George Washington Masonic National Memorial Report


In March 2011, a report was made by Mark Tabbert of the George Washington Masonic National Memorial Association that documented the academic research that had been conducted on the apron.

WashingtonClosingLodge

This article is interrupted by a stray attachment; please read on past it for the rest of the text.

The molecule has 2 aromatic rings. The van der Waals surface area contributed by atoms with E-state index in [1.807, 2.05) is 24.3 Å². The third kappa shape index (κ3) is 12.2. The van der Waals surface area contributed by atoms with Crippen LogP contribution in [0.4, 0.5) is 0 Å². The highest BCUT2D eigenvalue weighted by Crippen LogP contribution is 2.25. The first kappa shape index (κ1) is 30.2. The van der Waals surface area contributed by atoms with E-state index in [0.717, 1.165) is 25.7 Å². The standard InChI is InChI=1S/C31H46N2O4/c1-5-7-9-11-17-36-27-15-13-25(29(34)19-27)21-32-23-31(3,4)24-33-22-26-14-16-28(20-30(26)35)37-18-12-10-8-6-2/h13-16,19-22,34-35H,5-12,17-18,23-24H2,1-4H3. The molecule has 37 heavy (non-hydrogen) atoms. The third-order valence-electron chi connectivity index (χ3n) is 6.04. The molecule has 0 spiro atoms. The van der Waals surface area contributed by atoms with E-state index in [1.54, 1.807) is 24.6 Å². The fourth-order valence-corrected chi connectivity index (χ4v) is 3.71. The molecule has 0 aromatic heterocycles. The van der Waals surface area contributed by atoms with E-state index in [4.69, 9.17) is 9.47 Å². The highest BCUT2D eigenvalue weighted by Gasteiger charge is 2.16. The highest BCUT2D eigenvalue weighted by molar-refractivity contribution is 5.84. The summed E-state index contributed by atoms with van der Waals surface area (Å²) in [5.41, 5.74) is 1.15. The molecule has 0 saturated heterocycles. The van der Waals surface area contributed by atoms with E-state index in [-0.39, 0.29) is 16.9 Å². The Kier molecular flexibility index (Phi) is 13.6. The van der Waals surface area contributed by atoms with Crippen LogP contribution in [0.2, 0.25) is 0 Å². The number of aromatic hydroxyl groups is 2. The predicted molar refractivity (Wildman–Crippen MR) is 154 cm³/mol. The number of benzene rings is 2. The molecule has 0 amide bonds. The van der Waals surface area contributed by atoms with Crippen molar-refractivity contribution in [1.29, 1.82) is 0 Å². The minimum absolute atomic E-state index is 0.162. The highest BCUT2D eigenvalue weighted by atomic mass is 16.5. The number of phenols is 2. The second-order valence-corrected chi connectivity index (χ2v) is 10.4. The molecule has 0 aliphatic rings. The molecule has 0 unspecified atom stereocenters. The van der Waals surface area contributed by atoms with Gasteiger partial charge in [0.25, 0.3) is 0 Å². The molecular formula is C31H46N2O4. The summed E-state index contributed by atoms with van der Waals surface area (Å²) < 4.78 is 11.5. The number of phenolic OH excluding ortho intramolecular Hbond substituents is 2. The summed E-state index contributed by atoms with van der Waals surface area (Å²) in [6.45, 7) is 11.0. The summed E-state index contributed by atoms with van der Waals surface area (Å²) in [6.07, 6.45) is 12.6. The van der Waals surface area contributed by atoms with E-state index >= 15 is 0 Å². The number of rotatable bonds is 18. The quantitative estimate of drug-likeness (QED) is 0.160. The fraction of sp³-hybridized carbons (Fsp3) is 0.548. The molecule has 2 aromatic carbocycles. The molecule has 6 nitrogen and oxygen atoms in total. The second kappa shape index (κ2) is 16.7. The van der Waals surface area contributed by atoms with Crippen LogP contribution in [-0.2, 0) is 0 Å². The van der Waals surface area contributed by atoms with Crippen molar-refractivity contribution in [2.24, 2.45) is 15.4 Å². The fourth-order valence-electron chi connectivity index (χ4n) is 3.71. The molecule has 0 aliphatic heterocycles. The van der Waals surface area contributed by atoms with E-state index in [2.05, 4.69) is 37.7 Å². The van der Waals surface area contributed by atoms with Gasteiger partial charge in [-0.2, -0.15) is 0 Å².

His report concluded: According to the Lodge’s minute books the first public appearance was May 16, 1844 in Charlestown. It was displayed at a banquet celebrating the 90th anniversary of a legendary Masonic meeting in a local cave. The minutes state: “. . . an apron black silk velvet, presented more than half a century to Gen. Washington by the Grand Lodge of France, through the person of this early friend, brother and companion in arms, Bro. Gilbert M.D. Lafayette.” In 1847 the apron traveled to the District of Columbia. It was worn by Mt. Nebo Lodge brother S. McElroy at the Masonic cornerstone ceremony of the Smithsonian Institution. Three years later the Grand Master of Virginia, James Points, wore the apron in Richmond at the Virginia Statehouse George Washington Monument ceremony. President Zachary Taylor also attended. The Grand Lodge of New Hampshire’s 1867 Proceedings reported the apron, as well as President and Bro. Andrew Johnson, were present at the cornerstone ceremony of Grand Lodge of Maryland’s new temple in 1866. Ten years later, the local newspaper The Shepherdstown Register ran a full story on the apron. The apron’s last major public appearance was in Minnesota. In 1892 Bro. Wynkoop Lemen, a dual member of Mt. Nebo Lodge No. 91 and Warren Lodge No. 150, Warren, Minnesota, gained permission to bring the apron west. It came first to Warren Lodge then appeared at the annual Grand Lodge of Minnesota meeting in St. Paul. Before returning to Shepherdstown, the Grand Lodge commissioned a beautiful hand-carved Masonic framed case. The apron then traveled to Chicago, where it appeared at two lodges. The national publication, Voice of Freemasonry ran an illustrated article of the apron and its case. It is curious that its description of the apron is lifted from the 1877 The Shepherdstown’s Register’s piece. The Voice’s article led to the apron to appear in a well-know 1896 lithograph. The Chicago firm of Kurz & Allen produced a pair of prints “Franklin Opening the Lodge” and “Washington Closing the Lodge.” Both are more Masonic fantasies than historical accuracy and are modeled after Emanuel Leutz’s 1856 portrait “Washington as Master Mason.” Yet, unlike the Leutz painting, Washington is wearing the Mt. Nebo apron. Furthermore, Franklin’s apron has a similar square, compasses and acacia sprig. These prints were quite popular and hung in numerous lodges and are still available through the Internet. Perhaps the last major public appearance was at the 100th commemoration of Washington’s death. On December 14, 1899, under the authority of the Grand Lodge of Virginia more than 300 freemasons representing every grand jurisdiction in the country attended a special service at Washington’s Tomb at Mount Vernon. Afterwards President and brother freemason William McKinley addressed the brethren from the east lawn. According the November 1899 Grand Lodge of West Virginia’s annual communication, Mt. Nebo Lodge planned to have the apron present at the commemoration. After 1900 the apron slipped out of Masonic and public awareness. Mt. Nebo kept the apron in the Minnesota frame and hung it on the north lodge wall. On a few special occasions it was brought out for public view and appreciation. Periodically local newspapers and town histories wrote about the apron, but word of the apron did not spread beyond the mountains. Past Grand Master of Virginia William Mosely Brown in his excellent book, George Washington: Freemason (1952) acknowledged the apron’s existence, but did not follow up with further comment.Until 2009 the apron lived quietly in the Lodge. Now, in celebration of their 200th anniversary, the brethren of Mt. Nebo Lodge have returned the apron to George Washington’s home and to public light for everyone’s benefit and delight.

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